China's blistering heatwave strains power grid, threatens rice, cotton crops
The heat is testing China’s ability to keep its factories running - a sign of the risks posed by increasingly frequent extreme weather events caused by climate change.
Scorching temperatures across China are straining power grids as the country tries to ramp up industrial activity to support the economy, while farmers scramble to save crops such as rice and cotton from the impact of the searing heat.
Several regions have already posted record power demand and have cut electricity to factories at peak hours to make sure there’s enough to keep air conditioners running. Rice crops and fruit and vegetables in southern China are at risk of being damaged by the heat, and melting glaciers are causing floods in the cotton-growing regions of Xinjiang.
The heat is testing China’s ability to keep its factories running, from the eastern manufacturing center of Zhejiang that borders Shanghai to the technology hub of Shenzhen in the south. The disruptions in the world’s no. 2 economy are yet another sign of the risks posed by increasingly frequent extreme weather events caused by climate change. India, Europe and the US have also been ravaged by heat waves this summer.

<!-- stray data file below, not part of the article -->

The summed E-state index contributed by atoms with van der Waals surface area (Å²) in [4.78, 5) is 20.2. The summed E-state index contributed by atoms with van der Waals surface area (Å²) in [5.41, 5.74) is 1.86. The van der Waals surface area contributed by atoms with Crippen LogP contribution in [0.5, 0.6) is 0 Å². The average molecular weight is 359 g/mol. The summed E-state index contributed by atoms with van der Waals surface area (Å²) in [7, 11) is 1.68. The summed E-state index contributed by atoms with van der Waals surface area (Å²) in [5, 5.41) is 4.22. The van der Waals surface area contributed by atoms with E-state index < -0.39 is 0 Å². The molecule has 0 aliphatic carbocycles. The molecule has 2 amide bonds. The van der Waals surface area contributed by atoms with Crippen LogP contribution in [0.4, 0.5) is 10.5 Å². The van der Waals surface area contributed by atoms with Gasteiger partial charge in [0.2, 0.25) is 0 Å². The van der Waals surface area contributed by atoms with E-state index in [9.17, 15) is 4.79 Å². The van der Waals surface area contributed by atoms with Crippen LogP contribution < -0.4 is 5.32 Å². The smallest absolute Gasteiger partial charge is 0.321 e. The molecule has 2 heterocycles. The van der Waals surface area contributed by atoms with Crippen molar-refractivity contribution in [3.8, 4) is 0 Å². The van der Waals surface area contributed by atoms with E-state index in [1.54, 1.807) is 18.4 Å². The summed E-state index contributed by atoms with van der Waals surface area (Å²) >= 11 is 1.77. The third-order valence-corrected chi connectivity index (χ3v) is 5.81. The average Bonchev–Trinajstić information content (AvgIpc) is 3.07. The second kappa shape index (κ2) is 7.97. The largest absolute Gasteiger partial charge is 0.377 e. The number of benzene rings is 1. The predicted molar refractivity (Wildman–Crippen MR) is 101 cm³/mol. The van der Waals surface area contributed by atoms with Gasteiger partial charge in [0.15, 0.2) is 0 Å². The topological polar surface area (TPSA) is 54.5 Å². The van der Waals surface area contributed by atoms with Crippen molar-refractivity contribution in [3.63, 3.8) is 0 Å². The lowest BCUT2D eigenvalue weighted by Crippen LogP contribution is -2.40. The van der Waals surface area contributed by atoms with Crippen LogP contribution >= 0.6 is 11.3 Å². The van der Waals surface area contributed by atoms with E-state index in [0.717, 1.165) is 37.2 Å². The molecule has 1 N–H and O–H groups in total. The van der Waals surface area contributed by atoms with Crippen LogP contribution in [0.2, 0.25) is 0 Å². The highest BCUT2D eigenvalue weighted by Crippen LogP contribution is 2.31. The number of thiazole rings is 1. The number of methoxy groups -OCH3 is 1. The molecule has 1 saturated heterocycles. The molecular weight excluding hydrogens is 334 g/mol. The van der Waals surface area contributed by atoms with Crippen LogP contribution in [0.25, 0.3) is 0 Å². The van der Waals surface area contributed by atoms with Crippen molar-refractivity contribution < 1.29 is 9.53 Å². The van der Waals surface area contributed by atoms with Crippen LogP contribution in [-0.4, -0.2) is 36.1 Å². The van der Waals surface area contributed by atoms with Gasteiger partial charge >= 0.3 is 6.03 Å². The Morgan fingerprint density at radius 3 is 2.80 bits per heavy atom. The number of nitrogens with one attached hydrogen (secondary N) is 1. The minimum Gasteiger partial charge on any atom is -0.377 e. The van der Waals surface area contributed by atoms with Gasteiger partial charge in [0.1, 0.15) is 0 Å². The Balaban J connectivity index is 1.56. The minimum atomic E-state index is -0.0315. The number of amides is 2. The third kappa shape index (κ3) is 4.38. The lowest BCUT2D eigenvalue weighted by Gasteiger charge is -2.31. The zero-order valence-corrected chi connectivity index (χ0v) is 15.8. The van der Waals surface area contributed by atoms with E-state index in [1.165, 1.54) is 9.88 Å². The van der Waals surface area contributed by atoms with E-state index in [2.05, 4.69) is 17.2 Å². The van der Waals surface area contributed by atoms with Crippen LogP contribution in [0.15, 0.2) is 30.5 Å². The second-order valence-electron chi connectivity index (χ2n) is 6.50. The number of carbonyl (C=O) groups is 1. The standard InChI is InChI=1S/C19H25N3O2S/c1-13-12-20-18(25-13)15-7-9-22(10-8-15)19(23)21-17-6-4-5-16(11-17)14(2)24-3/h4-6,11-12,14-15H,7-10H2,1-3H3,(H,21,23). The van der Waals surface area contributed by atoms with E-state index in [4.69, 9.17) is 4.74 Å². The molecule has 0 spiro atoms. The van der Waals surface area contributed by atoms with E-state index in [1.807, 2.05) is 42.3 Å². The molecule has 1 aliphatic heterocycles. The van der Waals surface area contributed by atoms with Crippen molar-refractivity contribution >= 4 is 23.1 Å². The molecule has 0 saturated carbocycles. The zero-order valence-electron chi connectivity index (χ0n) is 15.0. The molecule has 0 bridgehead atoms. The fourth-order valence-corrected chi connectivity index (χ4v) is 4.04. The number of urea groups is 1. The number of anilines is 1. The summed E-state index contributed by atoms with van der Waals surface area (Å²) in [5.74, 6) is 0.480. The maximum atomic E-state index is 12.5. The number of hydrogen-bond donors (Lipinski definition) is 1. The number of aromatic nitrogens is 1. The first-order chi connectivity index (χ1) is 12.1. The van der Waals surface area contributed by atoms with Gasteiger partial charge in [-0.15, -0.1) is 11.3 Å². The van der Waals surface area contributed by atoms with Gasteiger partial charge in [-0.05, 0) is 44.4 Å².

China has so far avoided the widespread power curtailments that hit the country last fall when there was a nationwide shortage of coal. The authorities have expressed confidence that the current situation is manageable, not least because the supply of coal is much higher after miners were ordered to raise production to record levels.
At a briefing on Wednesday, the National Energy Administration pointed to a 52% increase in power plant inventories to 170 million tons at the end of the first half, a record for that time of year. But those stockpiles will have since been depleted by over a month of persistently hot weather. Inventories held in six power plants in the industry-heavy coastal regions dropped to a four-year low last week of less than 12 days usage, according to China Coal Resources.
“Most cities could see demand hikes through August, but we expect a less severe power crunch this year,” said BloombergNEF analyst Hanyang Wei.
The focus is now on southern China and another bout of hot weather that’s expected over the next 10 days, according to the China Meteorological Administration.
But in the case of the southern economic powerhouse of Guangdong, where the heat wave has pushed demand much closer to the grid’s limits this year, it’s equipment malfunctions rather than a shortage of coal that has caused problems, BNEF’s Hanyang said.
China expects its energy demand to grow in the second half of the year after various measures to stimulate the economy, leading to another surge in coal, gas and power demand in the winter, said Li Fulong, an official at the NEA.